Feeling pressure from your parents to pick a dress, a place. Order invitations. Who will be the bridesmaids? But did you even want a wedding? Thinking of walking in front of all those people made your hands start to sweat.  

Moving to a small town closer to his community college job but somehow it was your fault. Because you were the one who was always scared of the city. But the apartment was too new, too white and you both didn’t seem to fit in it right. Getting let go from NC State and being unemployed. It was 2008 and no one was hiring. Drinking all the time but trying to hide it. 

Going to the college reunion in the fall and sleeping with an old professor in the back seat of your car. He told you were a great writer, he wanted to help you with your career, he said. He put his hand on your knee when he drove you to the store for cigarettes. Because you had too many white wines at the gala. The dress was an ugly yellow and black mini. The sex was drunk and clumsy. And he said he didn’t want to get you pregnant. The professor had a wife and kid already. 

You came home the next morning hungover and on your period. He was waiting in the living room with the apartment perfectly clean. He said he missed you and you ran into the bathroom. You said you didn’t feel good through the door. He wanted to help, and you wanted to throw up. You said, you don’t want to marry me. And it felt like a line someone else said. 

How he wrote fuck you in jelly on an orange peel one morning after you made breakfast. How he never laughed at any of your jokes but always laughed at his own. When you left, he cried, lying in bed calling you names as you packed your bag at 6 am. He was a nasty crier and it was the first time he had cried in almost ten years.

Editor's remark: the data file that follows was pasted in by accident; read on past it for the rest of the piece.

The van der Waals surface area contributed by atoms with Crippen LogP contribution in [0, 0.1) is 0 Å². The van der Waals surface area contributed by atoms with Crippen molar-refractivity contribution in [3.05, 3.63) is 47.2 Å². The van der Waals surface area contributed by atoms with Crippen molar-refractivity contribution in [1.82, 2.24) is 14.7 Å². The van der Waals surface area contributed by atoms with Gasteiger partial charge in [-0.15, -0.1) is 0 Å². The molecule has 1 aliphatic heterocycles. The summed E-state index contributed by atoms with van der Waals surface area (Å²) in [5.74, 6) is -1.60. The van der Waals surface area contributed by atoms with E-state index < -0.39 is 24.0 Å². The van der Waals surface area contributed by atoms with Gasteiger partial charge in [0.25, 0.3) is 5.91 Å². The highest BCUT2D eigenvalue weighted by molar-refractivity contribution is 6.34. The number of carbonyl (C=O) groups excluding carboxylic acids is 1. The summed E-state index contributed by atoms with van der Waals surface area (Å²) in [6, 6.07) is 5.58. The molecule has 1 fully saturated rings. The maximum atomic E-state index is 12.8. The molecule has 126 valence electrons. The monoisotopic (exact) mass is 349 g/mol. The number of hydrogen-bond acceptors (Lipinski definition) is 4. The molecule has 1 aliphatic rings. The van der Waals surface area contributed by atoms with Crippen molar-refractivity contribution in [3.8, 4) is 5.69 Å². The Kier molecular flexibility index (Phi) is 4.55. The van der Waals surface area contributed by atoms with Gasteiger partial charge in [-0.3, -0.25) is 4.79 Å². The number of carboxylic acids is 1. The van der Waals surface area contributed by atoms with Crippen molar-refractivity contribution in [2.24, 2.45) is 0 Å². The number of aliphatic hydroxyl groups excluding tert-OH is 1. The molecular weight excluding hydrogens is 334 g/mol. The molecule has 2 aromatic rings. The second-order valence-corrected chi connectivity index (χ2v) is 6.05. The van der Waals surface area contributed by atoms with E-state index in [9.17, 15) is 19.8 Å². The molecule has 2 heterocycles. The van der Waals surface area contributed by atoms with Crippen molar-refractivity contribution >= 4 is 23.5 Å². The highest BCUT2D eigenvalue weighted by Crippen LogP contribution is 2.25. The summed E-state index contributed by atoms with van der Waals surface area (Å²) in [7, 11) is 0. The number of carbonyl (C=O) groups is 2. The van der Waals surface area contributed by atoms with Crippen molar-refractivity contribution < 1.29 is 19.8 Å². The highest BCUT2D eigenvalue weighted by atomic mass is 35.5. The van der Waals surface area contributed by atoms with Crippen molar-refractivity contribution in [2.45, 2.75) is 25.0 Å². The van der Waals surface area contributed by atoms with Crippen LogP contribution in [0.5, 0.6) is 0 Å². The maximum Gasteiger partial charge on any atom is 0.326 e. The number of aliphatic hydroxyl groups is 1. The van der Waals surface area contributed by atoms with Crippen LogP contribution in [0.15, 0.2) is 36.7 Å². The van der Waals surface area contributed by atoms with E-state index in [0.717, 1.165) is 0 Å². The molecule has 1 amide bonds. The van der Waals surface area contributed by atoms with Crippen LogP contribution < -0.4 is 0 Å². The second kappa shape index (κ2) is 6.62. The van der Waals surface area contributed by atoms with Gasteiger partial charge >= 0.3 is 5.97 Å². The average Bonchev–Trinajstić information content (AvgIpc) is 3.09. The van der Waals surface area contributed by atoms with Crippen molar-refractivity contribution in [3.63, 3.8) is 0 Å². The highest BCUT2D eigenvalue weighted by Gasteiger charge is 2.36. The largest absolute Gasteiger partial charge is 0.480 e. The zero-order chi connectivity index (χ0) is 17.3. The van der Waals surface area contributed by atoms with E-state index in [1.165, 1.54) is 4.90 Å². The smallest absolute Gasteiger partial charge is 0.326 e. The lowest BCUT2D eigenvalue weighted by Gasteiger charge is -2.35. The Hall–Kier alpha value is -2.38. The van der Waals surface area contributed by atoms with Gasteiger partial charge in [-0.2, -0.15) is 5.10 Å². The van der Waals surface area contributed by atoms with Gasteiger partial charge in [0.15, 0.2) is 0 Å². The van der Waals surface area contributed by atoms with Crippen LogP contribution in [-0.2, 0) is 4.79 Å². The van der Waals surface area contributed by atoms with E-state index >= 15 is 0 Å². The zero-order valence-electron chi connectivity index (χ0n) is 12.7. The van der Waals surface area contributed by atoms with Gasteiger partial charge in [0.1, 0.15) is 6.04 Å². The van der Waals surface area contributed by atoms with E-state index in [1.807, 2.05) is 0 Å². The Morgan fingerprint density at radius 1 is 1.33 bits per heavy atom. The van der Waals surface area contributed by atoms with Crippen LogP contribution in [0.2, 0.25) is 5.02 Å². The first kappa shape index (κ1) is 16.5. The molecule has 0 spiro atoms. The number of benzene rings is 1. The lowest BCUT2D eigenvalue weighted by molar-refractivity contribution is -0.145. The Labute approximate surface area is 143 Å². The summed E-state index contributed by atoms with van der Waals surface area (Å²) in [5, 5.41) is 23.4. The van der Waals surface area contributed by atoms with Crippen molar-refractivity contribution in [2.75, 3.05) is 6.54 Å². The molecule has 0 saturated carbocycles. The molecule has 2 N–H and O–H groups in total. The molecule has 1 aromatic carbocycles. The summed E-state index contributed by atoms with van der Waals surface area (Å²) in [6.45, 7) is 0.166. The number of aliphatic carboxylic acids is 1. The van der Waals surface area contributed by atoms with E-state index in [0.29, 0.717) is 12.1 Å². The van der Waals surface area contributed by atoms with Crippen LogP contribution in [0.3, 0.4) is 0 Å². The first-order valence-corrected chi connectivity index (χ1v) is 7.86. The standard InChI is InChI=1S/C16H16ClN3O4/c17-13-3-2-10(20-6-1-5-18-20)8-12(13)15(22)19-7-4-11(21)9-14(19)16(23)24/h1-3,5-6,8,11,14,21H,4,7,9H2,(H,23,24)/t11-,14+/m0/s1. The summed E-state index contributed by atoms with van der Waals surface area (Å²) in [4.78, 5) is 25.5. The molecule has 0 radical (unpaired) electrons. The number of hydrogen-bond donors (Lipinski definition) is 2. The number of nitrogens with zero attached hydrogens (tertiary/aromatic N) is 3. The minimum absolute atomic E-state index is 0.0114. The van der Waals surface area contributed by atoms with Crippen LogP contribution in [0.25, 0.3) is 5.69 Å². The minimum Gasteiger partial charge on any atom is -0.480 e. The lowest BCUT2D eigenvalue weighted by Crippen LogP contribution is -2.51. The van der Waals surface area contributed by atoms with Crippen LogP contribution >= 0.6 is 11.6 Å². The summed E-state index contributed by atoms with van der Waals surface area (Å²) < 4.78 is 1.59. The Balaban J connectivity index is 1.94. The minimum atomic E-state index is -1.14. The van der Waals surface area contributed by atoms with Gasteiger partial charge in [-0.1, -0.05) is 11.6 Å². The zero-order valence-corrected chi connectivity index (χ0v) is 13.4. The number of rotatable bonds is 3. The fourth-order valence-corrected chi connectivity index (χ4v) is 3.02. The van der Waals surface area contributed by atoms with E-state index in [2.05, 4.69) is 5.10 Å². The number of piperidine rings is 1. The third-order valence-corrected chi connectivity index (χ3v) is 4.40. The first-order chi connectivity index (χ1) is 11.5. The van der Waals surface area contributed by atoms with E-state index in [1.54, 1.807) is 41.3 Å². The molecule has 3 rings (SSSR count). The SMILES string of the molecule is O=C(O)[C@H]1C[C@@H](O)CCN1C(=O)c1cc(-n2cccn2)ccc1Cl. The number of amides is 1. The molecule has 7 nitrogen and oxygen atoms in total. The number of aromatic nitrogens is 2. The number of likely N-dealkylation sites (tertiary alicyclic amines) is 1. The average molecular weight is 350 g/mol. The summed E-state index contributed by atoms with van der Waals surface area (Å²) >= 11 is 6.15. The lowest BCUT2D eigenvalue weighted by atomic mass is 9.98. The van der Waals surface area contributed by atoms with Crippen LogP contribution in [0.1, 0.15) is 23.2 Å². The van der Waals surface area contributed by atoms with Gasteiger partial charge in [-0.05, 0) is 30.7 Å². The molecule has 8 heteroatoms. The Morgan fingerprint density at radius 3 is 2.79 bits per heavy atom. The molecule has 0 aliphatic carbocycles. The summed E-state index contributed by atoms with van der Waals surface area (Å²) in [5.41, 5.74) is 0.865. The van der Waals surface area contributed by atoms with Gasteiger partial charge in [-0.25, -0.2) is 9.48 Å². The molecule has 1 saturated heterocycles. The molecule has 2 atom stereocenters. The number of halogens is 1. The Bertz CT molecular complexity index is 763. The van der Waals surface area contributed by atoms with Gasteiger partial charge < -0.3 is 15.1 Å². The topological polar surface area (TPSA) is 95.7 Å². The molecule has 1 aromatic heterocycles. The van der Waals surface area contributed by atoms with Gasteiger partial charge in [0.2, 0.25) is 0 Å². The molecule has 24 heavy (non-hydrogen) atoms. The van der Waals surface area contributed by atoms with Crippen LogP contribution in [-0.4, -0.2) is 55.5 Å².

He emailed you to say he had your camera charger and how he had to take a one-time prescription for anxiety, that you represent a bad time in his life. You drove up to get the rest of your things on New Year’s. He wanted to get a few drinks and you did, but you ended up crying. He wanted to know who was texting you, why are you checking your phone so much, is it a guy? He said you would get married in a year, be pregnant with babies and living back at home. He wanted to sleep together one more time, but you said no. He said this would be the last time you would see each other. And he was right. 

But it wouldn’t be the last time you spoke, the last time he would reach out to you. Or you would reach out to him, desperate for his approval but never understanding why. And those times he would email or message, it would feel like he was standing right in the room. Even 13 years later – when he said he went to “Kill Devil Hills”, the last time I was there was with you. Him messaging you while vacationing with his wife and kid. You are driving to daycare to pick up your own two boys. States away, decades away.